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Column, March 8, 1935, Page 2


What We Think

            William Randolph Hearst and Bruno Richard Hauptmann: We link the two names together, not became of the atrocious crimes that both have committed against society, because, perhaps, they are, fundamentally alike. At least the psychologists thirk so.

            District Attorney David Wilentz used as the basis for its attack on Hauptmanm, the Adlerian psychology, which contends that it is the inferiority complex which is the root of all evil. He pointed out the consistency of Hauptmann's crimes in aiming always at the highest, the most famous, the center of attention. A feeling of inferiority, claimed Wilentz, was responsible for this.

            Now Lawrence Martin. associate professor of English and Journalism at the Medill School of Journalism, Northwestern University, written in The Social Frontier, a journal of Educational Criticism and Reconstruction asks:


            "The secret of Hearst, to one who knows him, only through his newspapers and their reports of others, seems to be an enormous will to power which may spring from a profound sense of inferiority. Is Hearst integrated only around an ego which is hungry for mastery? A revealing word picture shows the man in his Riverside Drive apartment surrounded by statues of Napoleon, of Caesar crossing the Rubicon, of Saint George with his foot on the dragon."

            We see all through his "striped" career this desire to attract attention on a large scale. It was a practical joke that resulted in Heart's expulsion (he is the man who publishes. the "paper for the people who think") from Harvard University. In 1887, millionaire Senator Heart bought for hie incorrigible twenty-three year o1d son the San Francisco Examiner. Copying the Joseph Pulitzer recipe for Journalism–two cups full of sex, three tablespoons of crime, a spattering of wealth, a pinch of the unusual, mixed together to make emotion–young Hearst started the Examienr on a skyrocketing career of popularity. In 1895, he repeated the experiment on the Morning Journal of New York. This was during the days of the Spanish-American war, fought nobly by Hearst, who not only commanded his fleet, and, trouserless, leaped into the water to round up a score of half-drowned Spanish seamen, but also raised his circulation to approximately a million.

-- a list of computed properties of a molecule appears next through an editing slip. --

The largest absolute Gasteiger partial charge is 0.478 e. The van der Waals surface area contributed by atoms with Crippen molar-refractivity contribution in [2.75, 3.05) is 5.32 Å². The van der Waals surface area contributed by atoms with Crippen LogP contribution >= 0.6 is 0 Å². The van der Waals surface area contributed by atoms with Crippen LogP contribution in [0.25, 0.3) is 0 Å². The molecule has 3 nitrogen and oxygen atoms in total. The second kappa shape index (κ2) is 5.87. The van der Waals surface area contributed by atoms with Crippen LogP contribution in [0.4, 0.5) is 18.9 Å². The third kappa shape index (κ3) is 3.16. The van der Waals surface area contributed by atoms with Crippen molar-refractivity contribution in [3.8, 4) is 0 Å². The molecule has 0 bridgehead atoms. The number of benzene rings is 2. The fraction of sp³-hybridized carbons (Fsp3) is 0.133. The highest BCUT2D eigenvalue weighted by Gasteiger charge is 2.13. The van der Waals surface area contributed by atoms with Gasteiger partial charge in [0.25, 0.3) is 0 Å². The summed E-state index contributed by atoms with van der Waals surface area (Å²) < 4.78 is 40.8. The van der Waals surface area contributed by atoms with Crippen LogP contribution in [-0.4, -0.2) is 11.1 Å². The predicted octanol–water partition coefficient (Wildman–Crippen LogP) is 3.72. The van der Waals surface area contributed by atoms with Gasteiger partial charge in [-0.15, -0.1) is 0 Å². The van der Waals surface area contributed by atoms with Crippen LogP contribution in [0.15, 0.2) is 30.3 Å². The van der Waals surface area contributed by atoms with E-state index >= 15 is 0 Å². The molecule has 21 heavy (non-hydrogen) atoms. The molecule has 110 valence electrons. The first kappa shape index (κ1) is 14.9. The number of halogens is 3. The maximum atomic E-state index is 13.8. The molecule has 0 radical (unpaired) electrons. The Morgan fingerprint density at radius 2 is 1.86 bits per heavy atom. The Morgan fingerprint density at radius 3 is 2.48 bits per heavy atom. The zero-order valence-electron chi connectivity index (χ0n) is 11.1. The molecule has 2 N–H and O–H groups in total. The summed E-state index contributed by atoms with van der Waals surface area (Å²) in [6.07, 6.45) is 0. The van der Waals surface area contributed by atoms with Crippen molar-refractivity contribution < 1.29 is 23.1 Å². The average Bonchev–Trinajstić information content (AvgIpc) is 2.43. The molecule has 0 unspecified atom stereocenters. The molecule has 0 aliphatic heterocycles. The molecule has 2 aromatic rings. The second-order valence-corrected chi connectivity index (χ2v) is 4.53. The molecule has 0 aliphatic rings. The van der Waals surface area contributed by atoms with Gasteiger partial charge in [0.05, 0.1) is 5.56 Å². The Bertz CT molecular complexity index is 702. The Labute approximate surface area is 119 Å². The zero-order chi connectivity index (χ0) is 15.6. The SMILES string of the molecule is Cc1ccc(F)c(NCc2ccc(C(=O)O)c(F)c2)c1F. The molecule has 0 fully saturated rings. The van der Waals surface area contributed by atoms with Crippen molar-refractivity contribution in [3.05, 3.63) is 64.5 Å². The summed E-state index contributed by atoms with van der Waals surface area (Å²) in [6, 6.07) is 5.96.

The Columbia University humor magazine. the Jester, ridicules Hearst in the pages of its February issue. In an article entitled "The Vanishing American" they print:

            "Who promotes TRUTH, JUSTICE, AND PUBLIC SERVICE? There is. a man t in our midst–a man who is our foremost t benefactor, educator, and owner of a chain of newspapers. A man who–a man who, I say, improves the public Mind and nourishes the national understanding. Modesty prevents me from revealing that I am that man." (From the writings of William Randolph Erse.)

            Yet. as a representative jury found in the case of Hauptmann, as the American public, which is now judging Hearst is finding, both of these men have been led by this imperator complex, this acquisitive appetite, to decidedly anti-social activities, Hearst has practically destroyed journalism as a profession, he has substituted a press composed largely of distortion and misquotation. He has invented prejudices.

            Lincoln Steffins, in his Autobiography, admires Hearst as a man without moral illusions. As "case number 6798," Hearst might be an interesting laboratory experiment for students in Philosophy 1 or 8, but as a "great man," a national hero, a molder of public opinion and sentiment, Hearst is an immediate threat to the right of those students to free education, speech, press, and opinion. It is up to us to defeat and expose the efforts of Hearst to Hitlerize the American Universities; it is up to more than a million teachers to make the anti-Hearst campaign effective. As the Hauptmann judge said, before conviction, "There is no recommendation for leniency."



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May 20, 2004